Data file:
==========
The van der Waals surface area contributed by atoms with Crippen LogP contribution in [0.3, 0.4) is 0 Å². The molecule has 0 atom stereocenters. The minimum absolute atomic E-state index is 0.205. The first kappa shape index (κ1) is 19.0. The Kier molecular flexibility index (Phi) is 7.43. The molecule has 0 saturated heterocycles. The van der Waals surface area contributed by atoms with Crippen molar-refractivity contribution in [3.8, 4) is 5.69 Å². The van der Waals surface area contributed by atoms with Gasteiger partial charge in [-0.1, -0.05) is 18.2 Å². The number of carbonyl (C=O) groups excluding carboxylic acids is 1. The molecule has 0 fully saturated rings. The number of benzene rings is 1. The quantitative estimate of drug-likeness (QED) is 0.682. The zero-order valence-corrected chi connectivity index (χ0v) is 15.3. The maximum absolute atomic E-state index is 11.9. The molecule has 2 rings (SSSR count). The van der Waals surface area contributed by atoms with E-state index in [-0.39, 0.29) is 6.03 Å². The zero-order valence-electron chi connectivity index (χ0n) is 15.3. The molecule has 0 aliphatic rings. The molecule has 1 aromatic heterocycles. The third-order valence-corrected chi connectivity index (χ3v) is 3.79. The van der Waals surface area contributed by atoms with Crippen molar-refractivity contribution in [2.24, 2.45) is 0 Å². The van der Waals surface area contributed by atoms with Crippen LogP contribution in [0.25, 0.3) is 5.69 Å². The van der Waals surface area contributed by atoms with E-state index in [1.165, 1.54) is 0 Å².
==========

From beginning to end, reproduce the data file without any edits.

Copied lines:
The van der Waals surface area contributed by atoms with Crippen LogP contribution in [0.3, 0.4) is 0 Å². The molecule has 0 atom stereocenters. The minimum absolute atomic E-state index is 0.205. The first kappa shape index (κ1) is 19.0. The Kier molecular flexibility index (Phi) is 7.43. The molecule has 0 saturated heterocycles. The van der Waals surface area contributed by atoms with Crippen molar-refractivity contribution in [3.8, 4) is 5.69 Å². The van der Waals surface area contributed by atoms with Gasteiger partial charge in [-0.1, -0.05) is 18.2 Å². The number of carbonyl (C=O) groups excluding carboxylic acids is 1. The molecule has 0 fully saturated rings. The number of benzene rings is 1. The quantitative estimate of drug-likeness (QED) is 0.682. The zero-order valence-corrected chi connectivity index (χ0v) is 15.3. The maximum absolute atomic E-state index is 11.9. The molecule has 2 rings (SSSR count). The van der Waals surface area contributed by atoms with E-state index in [-0.39, 0.29) is 6.03 Å². The zero-order valence-electron chi connectivity index (χ0n) is 15.3. The molecule has 0 aliphatic rings. The molecule has 1 aromatic heterocycles. The third-order valence-corrected chi connectivity index (χ3v) is 3.79. The van der Waals surface area contributed by atoms with Crippen molar-refractivity contribution in [2.24, 2.45) is 0 Å². The van der Waals surface area contributed by atoms with Crippen LogP contribution in [0.25, 0.3) is 5.69 Å². The van der Waals surface area contributed by atoms with E-state index in [1.165, 1.54) is 0 Å².